By default, EIGRP uses the following values in its composite metric to calculate the preferred path to a network:
- Bandwidth - The slowest bandwidth among all of the outgoing interfaces, along the path from source to destination.
- Delay - The cumulative (sum) of all interface delay along the path (in tens of microseconds).
The following values can be used, but are not recommended, because they typically result in frequent recalculation of the topology table:
- Reliability - Represents the worst reliability between the source and destination, which is based on keepalives.
- Load - Represents the worst load on a link between the source and destination, which is computed based on the packet rate and the configured bandwidth of the interface.
Note: Although the MTU is included in the routing table updates, it is not a routing metric used by EIGRP.
The Composite Metric
Figure 1 shows the composite metric formula used by EIGRP. The formula consists of values K1 to K5, known as EIGRP metric weights. K1 and K3 represent bandwidth and delay, respectively. K2 represents load, and K4 and K5 represent reliability. By default, K1 and K3 are set to 1, and K2, K4, and K5 are set to 0. The result is that only the bandwidth and delay values are used in the computation of the default composite metric. EIGRP for IPv4 and EIGRP for IPv6 use the same formula for the composite metric.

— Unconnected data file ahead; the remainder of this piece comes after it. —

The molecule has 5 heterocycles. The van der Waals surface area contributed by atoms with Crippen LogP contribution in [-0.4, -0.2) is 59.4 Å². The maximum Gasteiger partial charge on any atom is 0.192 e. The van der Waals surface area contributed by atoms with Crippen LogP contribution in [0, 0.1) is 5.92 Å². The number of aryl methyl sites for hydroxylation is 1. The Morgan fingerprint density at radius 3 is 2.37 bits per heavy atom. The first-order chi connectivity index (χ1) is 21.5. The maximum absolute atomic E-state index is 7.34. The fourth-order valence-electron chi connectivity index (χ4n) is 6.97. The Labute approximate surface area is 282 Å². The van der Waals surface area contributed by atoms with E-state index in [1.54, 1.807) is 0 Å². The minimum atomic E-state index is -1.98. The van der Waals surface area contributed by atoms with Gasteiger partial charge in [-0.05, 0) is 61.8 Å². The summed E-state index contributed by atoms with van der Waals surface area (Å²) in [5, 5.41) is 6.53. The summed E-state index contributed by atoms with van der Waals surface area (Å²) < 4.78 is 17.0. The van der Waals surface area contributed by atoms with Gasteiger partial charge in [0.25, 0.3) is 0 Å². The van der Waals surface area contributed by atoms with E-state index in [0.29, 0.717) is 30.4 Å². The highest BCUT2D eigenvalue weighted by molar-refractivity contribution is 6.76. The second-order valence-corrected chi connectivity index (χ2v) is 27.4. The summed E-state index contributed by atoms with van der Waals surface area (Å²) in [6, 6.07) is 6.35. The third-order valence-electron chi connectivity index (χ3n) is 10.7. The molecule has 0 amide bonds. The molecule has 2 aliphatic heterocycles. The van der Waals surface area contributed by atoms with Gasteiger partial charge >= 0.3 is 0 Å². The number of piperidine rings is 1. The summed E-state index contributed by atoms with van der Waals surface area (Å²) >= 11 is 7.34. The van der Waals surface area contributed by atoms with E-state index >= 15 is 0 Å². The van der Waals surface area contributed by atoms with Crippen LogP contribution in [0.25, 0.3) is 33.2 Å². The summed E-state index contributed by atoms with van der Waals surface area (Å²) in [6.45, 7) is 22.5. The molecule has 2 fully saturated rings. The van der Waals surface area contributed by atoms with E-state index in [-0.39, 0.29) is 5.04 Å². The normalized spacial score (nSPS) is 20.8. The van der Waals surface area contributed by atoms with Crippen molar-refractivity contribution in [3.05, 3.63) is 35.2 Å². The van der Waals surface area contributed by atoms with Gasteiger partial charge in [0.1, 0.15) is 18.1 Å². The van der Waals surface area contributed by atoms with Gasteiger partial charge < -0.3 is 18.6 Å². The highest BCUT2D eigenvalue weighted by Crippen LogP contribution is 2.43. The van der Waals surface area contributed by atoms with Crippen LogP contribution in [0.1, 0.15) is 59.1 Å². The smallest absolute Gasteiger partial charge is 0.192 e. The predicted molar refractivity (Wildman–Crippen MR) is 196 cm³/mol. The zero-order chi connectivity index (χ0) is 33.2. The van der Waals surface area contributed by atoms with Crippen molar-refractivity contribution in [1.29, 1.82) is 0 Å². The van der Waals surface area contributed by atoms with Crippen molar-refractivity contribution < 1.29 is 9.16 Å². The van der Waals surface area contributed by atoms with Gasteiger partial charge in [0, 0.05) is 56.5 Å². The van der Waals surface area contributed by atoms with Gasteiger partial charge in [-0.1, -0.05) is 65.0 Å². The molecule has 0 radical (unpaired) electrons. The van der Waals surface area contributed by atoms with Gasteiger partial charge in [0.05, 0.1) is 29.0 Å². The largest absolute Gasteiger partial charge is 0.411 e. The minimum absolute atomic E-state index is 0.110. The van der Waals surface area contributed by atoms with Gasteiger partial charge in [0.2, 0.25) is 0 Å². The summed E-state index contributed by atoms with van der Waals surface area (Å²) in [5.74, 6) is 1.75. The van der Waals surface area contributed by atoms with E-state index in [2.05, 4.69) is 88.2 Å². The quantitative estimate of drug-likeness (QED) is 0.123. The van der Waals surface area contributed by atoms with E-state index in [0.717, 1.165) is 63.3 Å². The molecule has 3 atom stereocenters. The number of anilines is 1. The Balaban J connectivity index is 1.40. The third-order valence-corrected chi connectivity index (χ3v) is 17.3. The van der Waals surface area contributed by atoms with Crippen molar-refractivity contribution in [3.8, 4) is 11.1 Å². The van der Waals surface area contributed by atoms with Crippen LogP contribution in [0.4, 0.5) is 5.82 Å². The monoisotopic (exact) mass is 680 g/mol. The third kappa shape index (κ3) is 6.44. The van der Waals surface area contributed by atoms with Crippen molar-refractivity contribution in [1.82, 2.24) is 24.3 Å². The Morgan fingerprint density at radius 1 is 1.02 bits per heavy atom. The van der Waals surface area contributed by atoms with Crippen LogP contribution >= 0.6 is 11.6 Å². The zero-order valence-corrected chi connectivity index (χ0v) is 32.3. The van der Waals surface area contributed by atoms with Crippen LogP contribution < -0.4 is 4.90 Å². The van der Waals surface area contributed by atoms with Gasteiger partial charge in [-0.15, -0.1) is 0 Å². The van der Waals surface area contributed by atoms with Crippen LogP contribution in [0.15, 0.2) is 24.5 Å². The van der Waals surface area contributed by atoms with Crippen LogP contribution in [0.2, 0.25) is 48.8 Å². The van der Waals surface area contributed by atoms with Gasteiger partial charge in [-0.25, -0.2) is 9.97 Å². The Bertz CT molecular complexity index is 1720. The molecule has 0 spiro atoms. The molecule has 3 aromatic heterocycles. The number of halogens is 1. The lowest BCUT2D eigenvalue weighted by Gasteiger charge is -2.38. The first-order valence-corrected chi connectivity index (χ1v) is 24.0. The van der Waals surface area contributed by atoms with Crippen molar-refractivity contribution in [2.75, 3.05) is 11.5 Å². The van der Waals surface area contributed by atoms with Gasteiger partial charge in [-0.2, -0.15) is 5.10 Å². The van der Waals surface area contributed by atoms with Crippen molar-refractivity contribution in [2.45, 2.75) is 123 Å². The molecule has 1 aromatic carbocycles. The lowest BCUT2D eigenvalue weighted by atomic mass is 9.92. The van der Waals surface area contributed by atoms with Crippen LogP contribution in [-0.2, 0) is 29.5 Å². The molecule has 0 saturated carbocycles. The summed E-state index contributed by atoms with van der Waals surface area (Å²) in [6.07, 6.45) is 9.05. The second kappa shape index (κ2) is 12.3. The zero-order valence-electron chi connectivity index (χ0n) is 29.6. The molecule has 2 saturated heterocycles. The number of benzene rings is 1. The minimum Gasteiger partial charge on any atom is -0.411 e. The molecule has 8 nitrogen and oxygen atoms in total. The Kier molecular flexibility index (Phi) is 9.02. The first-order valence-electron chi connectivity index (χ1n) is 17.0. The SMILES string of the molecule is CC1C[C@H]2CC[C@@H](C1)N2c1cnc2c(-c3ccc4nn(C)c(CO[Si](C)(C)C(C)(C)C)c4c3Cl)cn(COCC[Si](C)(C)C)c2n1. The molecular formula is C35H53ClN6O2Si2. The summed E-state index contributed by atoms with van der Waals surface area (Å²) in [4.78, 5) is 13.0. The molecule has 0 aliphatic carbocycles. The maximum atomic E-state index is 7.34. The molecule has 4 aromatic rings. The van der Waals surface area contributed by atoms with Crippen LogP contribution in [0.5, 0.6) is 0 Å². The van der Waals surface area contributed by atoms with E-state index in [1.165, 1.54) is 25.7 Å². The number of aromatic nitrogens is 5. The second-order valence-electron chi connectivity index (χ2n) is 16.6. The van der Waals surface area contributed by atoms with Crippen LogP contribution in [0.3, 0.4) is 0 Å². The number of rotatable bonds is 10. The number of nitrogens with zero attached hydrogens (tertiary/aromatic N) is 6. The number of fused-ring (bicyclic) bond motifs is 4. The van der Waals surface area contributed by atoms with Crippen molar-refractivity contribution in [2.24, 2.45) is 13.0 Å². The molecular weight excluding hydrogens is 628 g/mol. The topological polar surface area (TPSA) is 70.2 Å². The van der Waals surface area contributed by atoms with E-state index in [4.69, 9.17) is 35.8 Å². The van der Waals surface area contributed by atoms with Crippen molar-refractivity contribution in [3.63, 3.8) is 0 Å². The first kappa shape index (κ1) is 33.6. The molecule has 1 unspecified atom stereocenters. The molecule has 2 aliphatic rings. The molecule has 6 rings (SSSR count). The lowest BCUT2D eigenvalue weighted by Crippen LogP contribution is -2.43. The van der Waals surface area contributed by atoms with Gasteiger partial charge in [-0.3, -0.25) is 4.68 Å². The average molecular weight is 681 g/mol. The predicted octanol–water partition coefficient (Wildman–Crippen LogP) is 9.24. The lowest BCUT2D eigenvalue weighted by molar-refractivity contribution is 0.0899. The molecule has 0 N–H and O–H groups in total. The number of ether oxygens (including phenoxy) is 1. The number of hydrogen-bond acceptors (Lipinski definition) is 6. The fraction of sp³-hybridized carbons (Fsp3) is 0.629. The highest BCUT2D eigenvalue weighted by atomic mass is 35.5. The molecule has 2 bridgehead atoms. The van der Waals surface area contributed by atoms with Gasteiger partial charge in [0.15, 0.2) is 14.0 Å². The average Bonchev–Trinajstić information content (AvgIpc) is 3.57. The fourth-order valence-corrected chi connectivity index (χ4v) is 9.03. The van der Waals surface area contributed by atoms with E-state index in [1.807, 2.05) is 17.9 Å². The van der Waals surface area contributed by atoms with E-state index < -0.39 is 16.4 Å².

The metric calculation method (k values) and the EIGRP autonomous system number must match between EIGRP neighbors. If they do not match, the routers do not form an adjacency.
The default k values can be changed with the metric weights router configuration mode command:
Router(config-router)# metric weights tos k1 k2 k3 k4 k5
Note: Modifying the metric weights value is generally not recommended and beyond the scope of this course. However, its relevance is important in establishing neighbor adjacencies. If one router has modified the metric weights and another router has not, an adjacency does not form.
Verifying the k Values
The show ip protocols command is used to verify the k values. The command output for R1 is shown in Figure 2. Notice that the k values on R1 are set to the default.